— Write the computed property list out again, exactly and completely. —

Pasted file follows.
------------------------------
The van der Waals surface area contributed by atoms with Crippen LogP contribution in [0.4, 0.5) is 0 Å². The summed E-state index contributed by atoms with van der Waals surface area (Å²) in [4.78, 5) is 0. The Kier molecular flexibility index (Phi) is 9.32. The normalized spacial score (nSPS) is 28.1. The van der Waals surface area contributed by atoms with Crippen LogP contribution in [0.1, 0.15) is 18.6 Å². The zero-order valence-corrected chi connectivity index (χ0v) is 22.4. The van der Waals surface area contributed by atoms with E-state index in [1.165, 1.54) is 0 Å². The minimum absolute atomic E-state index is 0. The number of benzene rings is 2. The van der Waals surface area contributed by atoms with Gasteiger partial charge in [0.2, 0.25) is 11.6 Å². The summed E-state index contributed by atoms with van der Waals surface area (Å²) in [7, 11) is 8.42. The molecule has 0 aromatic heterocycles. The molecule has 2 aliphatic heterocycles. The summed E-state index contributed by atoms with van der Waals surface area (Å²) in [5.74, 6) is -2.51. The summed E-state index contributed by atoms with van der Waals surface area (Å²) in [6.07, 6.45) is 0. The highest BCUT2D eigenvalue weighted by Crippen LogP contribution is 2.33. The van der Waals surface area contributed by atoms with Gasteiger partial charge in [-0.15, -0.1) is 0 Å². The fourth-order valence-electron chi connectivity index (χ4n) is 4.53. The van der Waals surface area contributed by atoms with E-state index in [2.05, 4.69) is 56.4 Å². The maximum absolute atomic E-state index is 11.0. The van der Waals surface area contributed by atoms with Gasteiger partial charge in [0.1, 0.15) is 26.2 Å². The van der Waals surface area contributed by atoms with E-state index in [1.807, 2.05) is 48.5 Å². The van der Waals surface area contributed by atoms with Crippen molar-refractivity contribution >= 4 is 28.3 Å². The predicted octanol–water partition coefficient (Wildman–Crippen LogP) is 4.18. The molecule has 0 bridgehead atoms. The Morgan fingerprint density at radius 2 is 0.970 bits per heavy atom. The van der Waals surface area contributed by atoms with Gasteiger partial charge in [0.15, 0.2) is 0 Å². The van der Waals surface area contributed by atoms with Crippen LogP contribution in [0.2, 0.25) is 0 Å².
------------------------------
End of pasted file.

The van der Waals surface area contributed by atoms with Crippen LogP contribution in [0.4, 0.5) is 0 Å². The summed E-state index contributed by atoms with van der Waals surface area (Å²) in [4.78, 5) is 0. The Kier molecular flexibility index (Phi) is 9.32. The normalized spacial score (nSPS) is 28.1. The van der Waals surface area contributed by atoms with Crippen LogP contribution in [0.1, 0.15) is 18.6 Å². The zero-order valence-corrected chi connectivity index (χ0v) is 22.4. The van der Waals surface area contributed by atoms with E-state index in [1.165, 1.54) is 0 Å². The minimum absolute atomic E-state index is 0. The number of benzene rings is 2. The van der Waals surface area contributed by atoms with Gasteiger partial charge in [0.2, 0.25) is 11.6 Å². The summed E-state index contributed by atoms with van der Waals surface area (Å²) in [7, 11) is 8.42. The molecule has 0 aromatic heterocycles. The molecule has 2 aliphatic heterocycles. The summed E-state index contributed by atoms with van der Waals surface area (Å²) in [5.74, 6) is -2.51. The summed E-state index contributed by atoms with van der Waals surface area (Å²) in [6.07, 6.45) is 0. The highest BCUT2D eigenvalue weighted by Crippen LogP contribution is 2.33. The van der Waals surface area contributed by atoms with Gasteiger partial charge in [-0.15, -0.1) is 0 Å². The fourth-order valence-electron chi connectivity index (χ4n) is 4.53. The van der Waals surface area contributed by atoms with E-state index in [2.05, 4.69) is 56.4 Å². The maximum absolute atomic E-state index is 11.0. The van der Waals surface area contributed by atoms with Gasteiger partial charge in [0.1, 0.15) is 26.2 Å². The van der Waals surface area contributed by atoms with E-state index in [1.807, 2.05) is 48.5 Å². The van der Waals surface area contributed by atoms with Crippen molar-refractivity contribution >= 4 is 28.3 Å². The predicted octanol–water partition coefficient (Wildman–Crippen LogP) is 4.18. The molecule has 0 bridgehead atoms. The Morgan fingerprint density at radius 2 is 0.970 bits per heavy atom. The van der Waals surface area contributed by atoms with Gasteiger partial charge in [0.15, 0.2) is 0 Å². The van der Waals surface area contributed by atoms with Crippen LogP contribution in [0.2, 0.25) is 0 Å².